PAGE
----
When moving from the Diplomat to the Expert Action Logic, individuals trade conformity to group norms for a willingness to actively experiment and seek more independent, but rational ways of doing things. Unlike Diplomats, Experts no longer identify with what makes them the same as others in a group, but rather with what makes them stand out. They give personal attention to detail and seek perfection. They argue for their own position and dismiss the concerns of others.
Experts tend to control the strategic territory of experience and long-term results. They like to learn and earn a degree in several fields — they might be an accountant, lawyer and marketing manager in one.
Experts admire “craft logic”. They focus on the specific procedures and knowledge in their area of interest or expertise (i.e. “craft”).
Expert managers may be more impressed with efficiency, technical wizardry and perfection than with effectiveness. Experts seek efficiency with little awareness of the wider implications of their actions within the whole system. As a result, they are unable to evaluate the effectiveness or long-term implications of their actions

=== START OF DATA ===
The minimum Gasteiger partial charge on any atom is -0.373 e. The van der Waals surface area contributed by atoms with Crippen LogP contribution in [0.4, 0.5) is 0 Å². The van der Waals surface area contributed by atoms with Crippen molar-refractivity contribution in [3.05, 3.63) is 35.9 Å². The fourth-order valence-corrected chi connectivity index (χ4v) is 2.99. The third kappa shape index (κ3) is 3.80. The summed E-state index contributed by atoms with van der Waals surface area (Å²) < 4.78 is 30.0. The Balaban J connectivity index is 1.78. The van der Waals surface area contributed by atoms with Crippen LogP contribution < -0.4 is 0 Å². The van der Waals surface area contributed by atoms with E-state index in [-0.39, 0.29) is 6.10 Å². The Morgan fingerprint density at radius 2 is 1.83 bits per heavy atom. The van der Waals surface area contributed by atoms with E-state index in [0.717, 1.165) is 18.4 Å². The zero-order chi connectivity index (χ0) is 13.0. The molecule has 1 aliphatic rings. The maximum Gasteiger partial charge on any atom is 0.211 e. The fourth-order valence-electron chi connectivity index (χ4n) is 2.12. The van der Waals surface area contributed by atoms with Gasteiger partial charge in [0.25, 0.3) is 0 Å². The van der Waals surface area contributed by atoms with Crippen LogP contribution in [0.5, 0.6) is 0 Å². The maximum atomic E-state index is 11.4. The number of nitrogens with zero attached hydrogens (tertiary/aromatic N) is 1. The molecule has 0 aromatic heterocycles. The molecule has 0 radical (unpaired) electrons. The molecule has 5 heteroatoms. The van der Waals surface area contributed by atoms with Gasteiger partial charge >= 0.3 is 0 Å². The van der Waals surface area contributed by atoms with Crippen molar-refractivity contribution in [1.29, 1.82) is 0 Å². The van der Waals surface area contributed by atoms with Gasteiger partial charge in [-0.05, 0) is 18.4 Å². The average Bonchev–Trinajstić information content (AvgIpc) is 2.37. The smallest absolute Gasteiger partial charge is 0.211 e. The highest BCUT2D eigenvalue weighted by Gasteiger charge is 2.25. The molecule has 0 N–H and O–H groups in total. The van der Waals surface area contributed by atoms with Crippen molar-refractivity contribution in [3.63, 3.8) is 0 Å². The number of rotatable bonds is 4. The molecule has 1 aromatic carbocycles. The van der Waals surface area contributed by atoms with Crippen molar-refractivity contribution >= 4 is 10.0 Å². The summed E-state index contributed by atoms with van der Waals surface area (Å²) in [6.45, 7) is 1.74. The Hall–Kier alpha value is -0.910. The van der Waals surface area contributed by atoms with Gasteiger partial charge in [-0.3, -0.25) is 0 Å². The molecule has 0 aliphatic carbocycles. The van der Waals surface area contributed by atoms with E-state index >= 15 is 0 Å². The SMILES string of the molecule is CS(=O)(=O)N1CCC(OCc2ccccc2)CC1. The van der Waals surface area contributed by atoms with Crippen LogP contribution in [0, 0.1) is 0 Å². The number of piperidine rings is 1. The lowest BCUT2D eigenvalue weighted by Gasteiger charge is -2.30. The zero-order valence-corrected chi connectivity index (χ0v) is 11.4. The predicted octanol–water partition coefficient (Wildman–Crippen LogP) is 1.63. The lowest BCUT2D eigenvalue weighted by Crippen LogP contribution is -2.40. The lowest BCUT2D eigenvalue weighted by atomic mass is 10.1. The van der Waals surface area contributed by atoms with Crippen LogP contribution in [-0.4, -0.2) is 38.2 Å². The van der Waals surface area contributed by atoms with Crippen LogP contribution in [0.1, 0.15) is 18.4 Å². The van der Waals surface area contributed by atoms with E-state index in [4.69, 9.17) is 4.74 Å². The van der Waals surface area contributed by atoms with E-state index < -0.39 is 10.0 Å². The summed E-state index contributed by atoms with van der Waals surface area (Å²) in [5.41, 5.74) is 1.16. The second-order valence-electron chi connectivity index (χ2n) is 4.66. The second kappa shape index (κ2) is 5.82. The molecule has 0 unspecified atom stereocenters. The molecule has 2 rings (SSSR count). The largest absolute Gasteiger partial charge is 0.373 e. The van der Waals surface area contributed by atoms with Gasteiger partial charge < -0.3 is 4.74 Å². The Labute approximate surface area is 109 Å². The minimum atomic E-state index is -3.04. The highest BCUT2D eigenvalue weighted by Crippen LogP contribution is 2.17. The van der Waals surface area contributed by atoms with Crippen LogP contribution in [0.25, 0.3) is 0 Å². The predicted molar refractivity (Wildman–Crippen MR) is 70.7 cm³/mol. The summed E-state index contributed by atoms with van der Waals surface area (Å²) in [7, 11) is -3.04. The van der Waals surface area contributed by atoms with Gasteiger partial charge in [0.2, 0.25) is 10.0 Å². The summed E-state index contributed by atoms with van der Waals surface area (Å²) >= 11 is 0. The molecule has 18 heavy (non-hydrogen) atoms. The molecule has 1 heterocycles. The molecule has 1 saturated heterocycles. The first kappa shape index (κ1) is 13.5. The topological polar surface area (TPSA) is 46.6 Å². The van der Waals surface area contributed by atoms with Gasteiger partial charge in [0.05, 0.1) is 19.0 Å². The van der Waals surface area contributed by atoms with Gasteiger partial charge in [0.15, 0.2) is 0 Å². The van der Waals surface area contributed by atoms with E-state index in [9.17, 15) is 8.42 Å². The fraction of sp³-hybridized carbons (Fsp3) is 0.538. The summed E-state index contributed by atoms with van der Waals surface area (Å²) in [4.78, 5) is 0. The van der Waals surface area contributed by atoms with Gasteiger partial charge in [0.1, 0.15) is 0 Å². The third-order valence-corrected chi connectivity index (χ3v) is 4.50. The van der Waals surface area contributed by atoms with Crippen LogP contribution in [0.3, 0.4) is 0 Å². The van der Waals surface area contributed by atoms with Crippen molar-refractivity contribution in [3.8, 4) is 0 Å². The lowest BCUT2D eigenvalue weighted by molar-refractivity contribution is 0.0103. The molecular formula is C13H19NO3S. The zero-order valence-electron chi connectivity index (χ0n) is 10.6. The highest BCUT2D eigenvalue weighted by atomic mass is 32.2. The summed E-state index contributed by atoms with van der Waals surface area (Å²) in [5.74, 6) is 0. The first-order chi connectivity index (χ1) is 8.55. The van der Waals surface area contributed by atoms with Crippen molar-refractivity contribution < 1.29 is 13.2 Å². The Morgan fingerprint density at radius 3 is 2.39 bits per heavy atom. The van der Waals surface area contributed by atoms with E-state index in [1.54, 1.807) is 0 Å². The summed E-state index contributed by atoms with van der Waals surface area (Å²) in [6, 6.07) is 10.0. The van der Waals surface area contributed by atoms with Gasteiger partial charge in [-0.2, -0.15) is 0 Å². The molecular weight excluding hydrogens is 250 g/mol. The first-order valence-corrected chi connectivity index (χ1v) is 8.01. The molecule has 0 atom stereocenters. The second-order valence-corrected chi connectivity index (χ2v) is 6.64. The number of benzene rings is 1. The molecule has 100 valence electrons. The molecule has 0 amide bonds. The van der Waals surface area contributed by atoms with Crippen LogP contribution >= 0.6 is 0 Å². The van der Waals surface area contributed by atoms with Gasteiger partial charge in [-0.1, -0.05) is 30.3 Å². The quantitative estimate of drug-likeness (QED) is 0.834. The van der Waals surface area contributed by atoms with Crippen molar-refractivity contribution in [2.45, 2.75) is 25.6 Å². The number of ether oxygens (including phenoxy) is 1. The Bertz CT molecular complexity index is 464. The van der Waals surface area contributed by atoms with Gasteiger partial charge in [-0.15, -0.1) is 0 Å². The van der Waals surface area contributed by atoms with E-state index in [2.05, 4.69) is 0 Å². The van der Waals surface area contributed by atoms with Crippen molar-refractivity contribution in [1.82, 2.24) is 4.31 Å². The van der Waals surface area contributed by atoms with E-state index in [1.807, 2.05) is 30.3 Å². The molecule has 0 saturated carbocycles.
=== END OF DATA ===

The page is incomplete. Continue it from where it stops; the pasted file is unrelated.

Time horizon: from half a year to 1 year. As leaders, they can make short-term strategic plans.
Some Experts become interested in the technical detail of the framework and are overly concerned with its logical validity and reliability. A manager at this stage is likely to micromanage and be unable to prioritize among competing efforts or grasp the bigger picture.
Thirty-seven percent of leaders in the U.S. are at the Expert Action Logic.
Decision-making style: Based on a well-studied expertise.
Organizational type: Engineering types, technocrats, bureaucrats. Being in charge of oneself and one’s environment is the predominant trait. They have a clear-minded, pragmatic leadership style: “Do what I do.”